||Volume 18, Number 7, May/June 2006
Teacher-librarians working and learning conditions survey
Annually the BC Teacher-Librarians’ Association (BCTLA) surveys its members via its Working and Learning Conditions survey (W&L). The data gathered allows the group to track staffing and funding levels around the province and inform and advocate for teacher-librarians, school libraries, and school library programs. The 2005–06 survey marked the 25th annual survey of teacher-librarians of BC by the BCTLA. The online survey gathered a total of 852 responses from school libraries across the province. Responses were received from schools in all but two districts. In total, 50.7% of schools responded. The full report will be published with the Spring 2006 issue of The Bookmark and is also available on the BCTLA web site bctf.ca/psas/bctla.
According to Lance and Loertscher, Powering achievement: School library media programs make a difference: The evidence (2003), "In schools with well-stocked, well-equipped school libraries, managed by qualified and motivated professional teacher-librarians working with support staff, one can expect: capable and avid readers, learners who are information literate, and teachers who are partnering with the teacher-librarian to create high-quality learning experiences. Standardized scores tend to be 10 to 20% higher than in schools without this investment."
There are over 50 years of academic studies on the correlation between school libraries and student achievement. Most recent and notable include those completed in Alaska, Colorado, Pennsylvania, and Scotland. Similar results and conclusions were reported in all the studies: school library programs and teacher-librarians have a positive impact on student academic achievement.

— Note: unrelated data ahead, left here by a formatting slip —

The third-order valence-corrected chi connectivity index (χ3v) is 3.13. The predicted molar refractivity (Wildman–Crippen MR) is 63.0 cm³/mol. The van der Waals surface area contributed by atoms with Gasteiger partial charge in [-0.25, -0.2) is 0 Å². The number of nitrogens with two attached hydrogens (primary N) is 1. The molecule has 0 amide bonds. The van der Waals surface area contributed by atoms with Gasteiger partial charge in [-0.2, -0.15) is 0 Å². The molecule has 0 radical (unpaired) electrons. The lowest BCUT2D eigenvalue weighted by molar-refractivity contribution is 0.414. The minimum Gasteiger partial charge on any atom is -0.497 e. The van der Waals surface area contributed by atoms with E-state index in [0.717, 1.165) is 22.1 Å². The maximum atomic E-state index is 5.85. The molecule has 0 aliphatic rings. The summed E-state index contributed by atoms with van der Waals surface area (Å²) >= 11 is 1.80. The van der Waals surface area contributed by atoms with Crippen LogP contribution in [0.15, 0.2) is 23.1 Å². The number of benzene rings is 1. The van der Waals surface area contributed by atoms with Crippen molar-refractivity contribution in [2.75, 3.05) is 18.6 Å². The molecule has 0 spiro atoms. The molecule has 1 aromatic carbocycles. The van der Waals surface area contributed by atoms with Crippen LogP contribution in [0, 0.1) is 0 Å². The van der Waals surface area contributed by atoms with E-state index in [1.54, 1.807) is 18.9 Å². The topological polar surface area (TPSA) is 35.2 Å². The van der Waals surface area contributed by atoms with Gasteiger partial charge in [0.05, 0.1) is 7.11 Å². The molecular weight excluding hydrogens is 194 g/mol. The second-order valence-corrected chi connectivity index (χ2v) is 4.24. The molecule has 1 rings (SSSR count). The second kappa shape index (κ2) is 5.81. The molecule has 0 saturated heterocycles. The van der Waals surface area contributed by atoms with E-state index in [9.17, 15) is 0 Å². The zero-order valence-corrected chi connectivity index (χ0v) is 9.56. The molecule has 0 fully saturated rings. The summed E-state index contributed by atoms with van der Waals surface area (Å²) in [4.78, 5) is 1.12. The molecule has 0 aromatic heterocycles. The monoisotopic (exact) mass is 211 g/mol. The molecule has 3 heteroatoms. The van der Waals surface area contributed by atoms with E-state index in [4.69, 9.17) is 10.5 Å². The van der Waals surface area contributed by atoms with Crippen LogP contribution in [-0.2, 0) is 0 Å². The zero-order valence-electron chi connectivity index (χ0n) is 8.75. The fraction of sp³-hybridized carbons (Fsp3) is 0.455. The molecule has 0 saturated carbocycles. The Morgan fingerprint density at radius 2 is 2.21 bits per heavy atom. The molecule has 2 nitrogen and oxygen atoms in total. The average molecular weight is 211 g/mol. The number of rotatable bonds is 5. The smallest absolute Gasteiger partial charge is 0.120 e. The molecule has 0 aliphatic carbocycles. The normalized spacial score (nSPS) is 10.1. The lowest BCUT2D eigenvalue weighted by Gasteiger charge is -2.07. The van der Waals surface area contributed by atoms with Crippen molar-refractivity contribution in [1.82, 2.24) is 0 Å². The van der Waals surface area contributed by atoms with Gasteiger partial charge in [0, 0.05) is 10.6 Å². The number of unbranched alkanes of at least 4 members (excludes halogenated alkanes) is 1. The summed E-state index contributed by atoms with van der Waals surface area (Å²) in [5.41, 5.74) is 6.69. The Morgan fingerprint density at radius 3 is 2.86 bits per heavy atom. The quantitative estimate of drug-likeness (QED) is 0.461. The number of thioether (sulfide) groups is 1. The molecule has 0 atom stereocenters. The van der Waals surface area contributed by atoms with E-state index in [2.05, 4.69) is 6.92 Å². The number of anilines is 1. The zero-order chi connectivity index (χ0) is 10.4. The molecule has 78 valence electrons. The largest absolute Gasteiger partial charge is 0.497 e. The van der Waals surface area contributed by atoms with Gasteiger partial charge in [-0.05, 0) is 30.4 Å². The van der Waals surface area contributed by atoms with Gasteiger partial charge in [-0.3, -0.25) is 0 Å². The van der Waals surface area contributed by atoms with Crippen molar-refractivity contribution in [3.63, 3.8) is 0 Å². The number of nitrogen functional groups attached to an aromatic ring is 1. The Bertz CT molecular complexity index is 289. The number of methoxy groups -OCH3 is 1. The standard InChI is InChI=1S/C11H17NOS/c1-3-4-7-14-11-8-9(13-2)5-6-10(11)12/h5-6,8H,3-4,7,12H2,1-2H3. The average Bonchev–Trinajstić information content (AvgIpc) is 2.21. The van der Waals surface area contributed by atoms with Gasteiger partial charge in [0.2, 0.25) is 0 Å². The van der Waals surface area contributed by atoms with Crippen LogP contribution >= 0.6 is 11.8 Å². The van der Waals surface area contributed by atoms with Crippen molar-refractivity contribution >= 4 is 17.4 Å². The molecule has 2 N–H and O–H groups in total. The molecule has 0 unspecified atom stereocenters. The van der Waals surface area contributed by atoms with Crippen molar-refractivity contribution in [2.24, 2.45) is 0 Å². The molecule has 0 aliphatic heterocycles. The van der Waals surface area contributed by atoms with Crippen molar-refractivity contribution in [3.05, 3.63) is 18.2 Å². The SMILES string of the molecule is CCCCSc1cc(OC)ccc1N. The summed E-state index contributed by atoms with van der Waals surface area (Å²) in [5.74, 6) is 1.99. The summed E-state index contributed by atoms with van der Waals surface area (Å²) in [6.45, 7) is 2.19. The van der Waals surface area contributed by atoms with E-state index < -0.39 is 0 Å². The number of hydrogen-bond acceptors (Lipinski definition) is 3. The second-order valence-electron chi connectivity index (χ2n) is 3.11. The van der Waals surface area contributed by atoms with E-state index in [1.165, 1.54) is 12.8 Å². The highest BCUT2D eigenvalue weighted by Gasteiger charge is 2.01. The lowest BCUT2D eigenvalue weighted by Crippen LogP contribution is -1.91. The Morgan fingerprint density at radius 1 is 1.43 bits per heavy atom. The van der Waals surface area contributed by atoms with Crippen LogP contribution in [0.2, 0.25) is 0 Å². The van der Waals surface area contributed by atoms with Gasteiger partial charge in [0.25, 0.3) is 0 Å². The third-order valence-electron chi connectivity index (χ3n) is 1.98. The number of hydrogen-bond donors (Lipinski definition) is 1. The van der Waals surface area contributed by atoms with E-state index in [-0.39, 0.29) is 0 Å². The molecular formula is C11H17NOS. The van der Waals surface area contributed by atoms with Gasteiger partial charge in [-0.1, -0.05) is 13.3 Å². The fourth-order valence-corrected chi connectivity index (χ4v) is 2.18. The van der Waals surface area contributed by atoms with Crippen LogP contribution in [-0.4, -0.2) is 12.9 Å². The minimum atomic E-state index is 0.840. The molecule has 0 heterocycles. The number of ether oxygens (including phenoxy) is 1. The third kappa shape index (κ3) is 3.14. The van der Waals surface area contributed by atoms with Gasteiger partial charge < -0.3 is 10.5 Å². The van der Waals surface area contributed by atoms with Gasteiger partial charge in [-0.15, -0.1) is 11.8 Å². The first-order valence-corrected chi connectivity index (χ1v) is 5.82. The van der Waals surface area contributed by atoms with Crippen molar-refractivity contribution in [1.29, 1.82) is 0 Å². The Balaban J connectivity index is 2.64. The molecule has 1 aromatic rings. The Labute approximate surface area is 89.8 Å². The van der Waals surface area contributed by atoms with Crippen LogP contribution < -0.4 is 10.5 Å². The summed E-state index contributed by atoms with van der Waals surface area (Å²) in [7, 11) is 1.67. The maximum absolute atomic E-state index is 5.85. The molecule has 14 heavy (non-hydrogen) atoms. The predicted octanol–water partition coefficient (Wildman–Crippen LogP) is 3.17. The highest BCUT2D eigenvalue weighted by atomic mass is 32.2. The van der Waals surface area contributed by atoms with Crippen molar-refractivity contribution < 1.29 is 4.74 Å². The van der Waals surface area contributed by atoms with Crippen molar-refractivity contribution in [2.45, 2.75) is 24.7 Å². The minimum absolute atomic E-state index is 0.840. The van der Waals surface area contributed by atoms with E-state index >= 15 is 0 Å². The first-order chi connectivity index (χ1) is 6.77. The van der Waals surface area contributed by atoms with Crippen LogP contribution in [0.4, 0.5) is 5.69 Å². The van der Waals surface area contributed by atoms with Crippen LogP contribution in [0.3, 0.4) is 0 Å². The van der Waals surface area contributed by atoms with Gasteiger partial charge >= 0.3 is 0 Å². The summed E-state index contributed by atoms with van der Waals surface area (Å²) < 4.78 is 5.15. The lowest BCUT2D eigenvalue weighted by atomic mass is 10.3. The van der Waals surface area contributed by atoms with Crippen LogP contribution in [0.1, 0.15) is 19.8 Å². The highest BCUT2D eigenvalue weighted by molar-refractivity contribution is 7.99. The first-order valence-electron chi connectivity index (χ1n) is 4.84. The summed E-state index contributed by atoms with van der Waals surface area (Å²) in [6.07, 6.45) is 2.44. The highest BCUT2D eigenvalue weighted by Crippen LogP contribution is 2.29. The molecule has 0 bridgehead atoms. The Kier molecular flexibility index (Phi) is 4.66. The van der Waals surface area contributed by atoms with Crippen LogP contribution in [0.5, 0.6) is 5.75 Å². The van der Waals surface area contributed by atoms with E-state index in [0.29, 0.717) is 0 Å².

Dr. Ken Haycock, in his recent report, "The Crisis in Canada’s School Libraries—The Case for Reform and Re-Investment (2003)," details the conclusions of a multitude of academic studies on the relationship between school libraries, teacher-librarians, and student achievement. Haycock reveals a body of research evidence with a compelling link between student achievement and the presence of well-stocked, properly funded, and professionally developed school library programs and services.
School libraries in BC have a long way to go because of years of cuts and poor decision making.
The BCTLA W&L survey results indicate that although there has been a marginal increase in the number of full-time equivalent (FTE) teacher-librarians in the province (this year there is one teacher-librarian for every 820 students instead of one for every 828 students as was the case last year), only 18% of school libraries have a full-time teacher-librarian.
This study found 95% of libraries had a teacher-librarian in charge. Just over 3% of libraries had a technician or clerk in charge and over 1% had another person (parent, volunteer or principal) in charge. Three schools did not have anybody in charge of the library.